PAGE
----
Saturday's win in Memphis was crucial to the Clippers chances of opening the playoffs with home court advantage. But it also keeps their hopes alive of passing Denver and entering the postseason as the third seed in the Western Conference. Which begs the question, is there a big difference for the Clippers between the three seed and the four seed?
The difference in seeding changes entirely the Clippers path to the NBA Finals. While many permutations are still possible, the most likely path with the four seed has the Clippers hosting Memphis in the first round, then going on the road to face number one seed Oklahoma City, with the Spurs or Denver Nuggets being the likely opponent in the Western Conference Finals if L.A. gets that far.
Given that the Clippers are 3-1 against the Grizzlies this season and won a Game 7 in Memphis against them last season, there's an argument to be made that the Clippers might prefer the Grizzlies in the first round, as compared to a Golden State team that defeated the LAC three times this season. If you had asked me this question -- three seed or four seed? -- a couple weeks ago, I would probably have preferred the four seed.
But that was before the Spurs and Nuggets suffered a rash of injuries. Tony Parker has been hurt and though he's back in the lineup, he seems less than 100 percent. Manu Ginobili is hurt and has yet to return. He should be back for the playoffs, but who knows how effective he'll be. Boris Diaw will miss the first round of the playoffs and possibly more. Meanwhile the Spurs got tired of dealing with Stephen Jackson and waived him last week. That's four key players for the Spurs either out or hurting for the playoffs. Meanwhile, the Thunder never have anyone hurt and seem to be closing the season strong.
The Nuggets have been red-hot, but a season-ending injury to Danilo Gallinari doesn't help. Still, Denver is crazy deep on the wing -- Gallinari's minutes will be soaked up by Andre Iguodala, Corey Brewer and Wilson Chandler, three very productive players, and so his absence may not be as impactful as one might think. The real prize of catching the Nuggets in the standings and grabbing the three seed might be he fact that the Clippers would have home court advantage in a Clippers-Nuggets series should the eventuality arise.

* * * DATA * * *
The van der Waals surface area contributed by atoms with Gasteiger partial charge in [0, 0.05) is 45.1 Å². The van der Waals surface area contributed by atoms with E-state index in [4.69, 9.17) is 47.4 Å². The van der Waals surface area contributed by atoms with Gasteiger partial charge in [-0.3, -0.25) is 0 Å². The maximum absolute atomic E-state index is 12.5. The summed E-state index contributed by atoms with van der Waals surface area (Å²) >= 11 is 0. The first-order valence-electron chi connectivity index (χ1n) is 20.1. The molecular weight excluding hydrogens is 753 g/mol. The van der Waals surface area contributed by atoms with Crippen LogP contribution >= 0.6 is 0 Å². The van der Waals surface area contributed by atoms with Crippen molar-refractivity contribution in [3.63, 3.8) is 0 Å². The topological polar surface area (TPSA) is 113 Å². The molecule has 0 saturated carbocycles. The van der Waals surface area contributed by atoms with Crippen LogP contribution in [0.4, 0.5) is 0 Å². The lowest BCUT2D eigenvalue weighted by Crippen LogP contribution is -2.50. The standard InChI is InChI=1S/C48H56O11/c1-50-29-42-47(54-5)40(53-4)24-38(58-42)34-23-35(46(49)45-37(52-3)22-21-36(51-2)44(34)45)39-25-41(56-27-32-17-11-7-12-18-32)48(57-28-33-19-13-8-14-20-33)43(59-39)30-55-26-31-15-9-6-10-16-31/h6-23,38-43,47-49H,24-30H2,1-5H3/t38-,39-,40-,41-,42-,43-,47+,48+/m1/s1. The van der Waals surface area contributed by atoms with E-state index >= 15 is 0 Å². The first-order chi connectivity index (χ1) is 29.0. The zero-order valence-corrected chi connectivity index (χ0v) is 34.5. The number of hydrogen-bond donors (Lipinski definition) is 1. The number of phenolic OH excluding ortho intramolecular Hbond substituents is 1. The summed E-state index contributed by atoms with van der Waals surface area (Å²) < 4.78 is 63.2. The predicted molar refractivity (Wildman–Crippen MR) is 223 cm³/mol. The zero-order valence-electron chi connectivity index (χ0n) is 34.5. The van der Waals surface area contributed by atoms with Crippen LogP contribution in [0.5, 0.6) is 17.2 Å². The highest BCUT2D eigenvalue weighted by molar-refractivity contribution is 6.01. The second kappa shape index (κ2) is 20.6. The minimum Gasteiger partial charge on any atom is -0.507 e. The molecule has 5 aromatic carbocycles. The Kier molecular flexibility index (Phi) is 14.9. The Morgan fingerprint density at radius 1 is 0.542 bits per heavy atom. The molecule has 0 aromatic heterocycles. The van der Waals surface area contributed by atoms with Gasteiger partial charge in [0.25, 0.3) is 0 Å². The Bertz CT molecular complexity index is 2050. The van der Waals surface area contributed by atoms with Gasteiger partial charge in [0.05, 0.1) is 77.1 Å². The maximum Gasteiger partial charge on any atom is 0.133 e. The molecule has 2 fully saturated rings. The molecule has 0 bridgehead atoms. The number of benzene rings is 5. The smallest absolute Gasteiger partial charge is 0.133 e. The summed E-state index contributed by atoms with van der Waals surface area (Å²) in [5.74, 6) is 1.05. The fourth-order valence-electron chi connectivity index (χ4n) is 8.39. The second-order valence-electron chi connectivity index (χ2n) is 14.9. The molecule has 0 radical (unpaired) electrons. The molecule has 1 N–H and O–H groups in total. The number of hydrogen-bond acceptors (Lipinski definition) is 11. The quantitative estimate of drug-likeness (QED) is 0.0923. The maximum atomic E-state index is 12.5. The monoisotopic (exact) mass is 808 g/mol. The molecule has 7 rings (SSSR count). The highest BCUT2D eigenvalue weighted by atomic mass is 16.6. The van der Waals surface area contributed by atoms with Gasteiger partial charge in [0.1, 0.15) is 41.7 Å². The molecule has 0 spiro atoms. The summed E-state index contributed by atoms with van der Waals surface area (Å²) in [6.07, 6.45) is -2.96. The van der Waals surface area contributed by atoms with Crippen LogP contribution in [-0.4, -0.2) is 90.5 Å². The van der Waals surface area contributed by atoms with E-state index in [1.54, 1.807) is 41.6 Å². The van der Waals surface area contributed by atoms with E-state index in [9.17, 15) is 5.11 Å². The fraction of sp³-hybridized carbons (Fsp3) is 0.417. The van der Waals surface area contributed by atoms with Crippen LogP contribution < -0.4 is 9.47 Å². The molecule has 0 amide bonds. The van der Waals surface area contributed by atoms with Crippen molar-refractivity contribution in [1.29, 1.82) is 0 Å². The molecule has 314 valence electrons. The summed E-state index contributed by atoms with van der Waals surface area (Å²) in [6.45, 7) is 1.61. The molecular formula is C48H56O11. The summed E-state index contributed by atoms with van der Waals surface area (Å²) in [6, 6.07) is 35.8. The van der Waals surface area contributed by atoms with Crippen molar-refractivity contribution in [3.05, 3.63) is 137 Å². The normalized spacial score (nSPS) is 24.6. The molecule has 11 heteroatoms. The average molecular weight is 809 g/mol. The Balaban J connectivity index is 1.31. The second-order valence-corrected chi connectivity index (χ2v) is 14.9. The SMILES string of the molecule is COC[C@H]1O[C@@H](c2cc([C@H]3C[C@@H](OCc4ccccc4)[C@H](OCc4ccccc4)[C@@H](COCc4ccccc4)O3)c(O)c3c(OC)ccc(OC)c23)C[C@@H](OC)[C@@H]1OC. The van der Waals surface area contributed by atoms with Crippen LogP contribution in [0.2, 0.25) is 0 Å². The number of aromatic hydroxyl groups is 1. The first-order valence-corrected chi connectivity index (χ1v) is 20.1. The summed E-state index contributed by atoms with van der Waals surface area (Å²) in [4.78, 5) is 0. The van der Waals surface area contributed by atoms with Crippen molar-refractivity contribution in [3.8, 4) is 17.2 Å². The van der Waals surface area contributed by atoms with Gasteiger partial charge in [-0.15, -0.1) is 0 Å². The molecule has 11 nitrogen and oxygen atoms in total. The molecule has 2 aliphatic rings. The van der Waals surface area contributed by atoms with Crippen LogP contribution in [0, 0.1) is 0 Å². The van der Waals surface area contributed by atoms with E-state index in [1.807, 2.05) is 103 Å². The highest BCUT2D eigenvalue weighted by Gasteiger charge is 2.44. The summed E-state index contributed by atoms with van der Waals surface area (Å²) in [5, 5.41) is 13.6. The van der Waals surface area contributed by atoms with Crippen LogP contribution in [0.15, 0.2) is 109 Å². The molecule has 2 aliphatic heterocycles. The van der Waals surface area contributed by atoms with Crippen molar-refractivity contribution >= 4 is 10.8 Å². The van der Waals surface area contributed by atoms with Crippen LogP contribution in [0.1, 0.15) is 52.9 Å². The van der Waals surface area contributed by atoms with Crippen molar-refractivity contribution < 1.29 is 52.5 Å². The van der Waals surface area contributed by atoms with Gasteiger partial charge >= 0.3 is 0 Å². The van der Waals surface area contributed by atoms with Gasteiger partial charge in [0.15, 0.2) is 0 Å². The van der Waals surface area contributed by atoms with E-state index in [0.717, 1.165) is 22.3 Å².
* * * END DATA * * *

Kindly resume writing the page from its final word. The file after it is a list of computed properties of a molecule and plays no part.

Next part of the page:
In the end, yes, you'd prefer to have the three seed, but it's not a huge difference. The Spurs look like the easier path to the Finals right now, but that's also the team that swept the Clippers in last season's playoffs. The Clippers actually match up pretty well with Oklahoma City -- and even though the Thunder swept the Clippers 3-0 this season, one of those losses came while Chris Paul was out, and the other two went down to the final seconds, so the season series was not nearly so lopsided as it seems. In fact, I can envision the Thunder being overconfident in a Game 1 and the Clippers ambushing them. Don't forget that the Clippers beat the Thunder three games out of four last season.
The Clippers should be the clear favorite over the Grizzlies in the first round based on their recent success against Memphis, but it will certainly be a difficult series. More importantly, even should the Clippers win, it figures to be a grueling, physical series, so it could take a toll. That's one reason the three seed might be better -- the Clippers can certainly get past the Grizzlies, but at what cost?
There are no easy paths to the NBA Finals. If Denver loses in Milwaukee tonight, the Clippers will be only too happy to snatch the three seed from them. I also can't help but think about the games that Denver has won over Chicago and Philadelphia in the last month that they probably should have lost -- the difference between third and fourth is fairly arbitrary at the end of the day. But if L.A. ends up with the four seed, the task will remain both daunting and doable.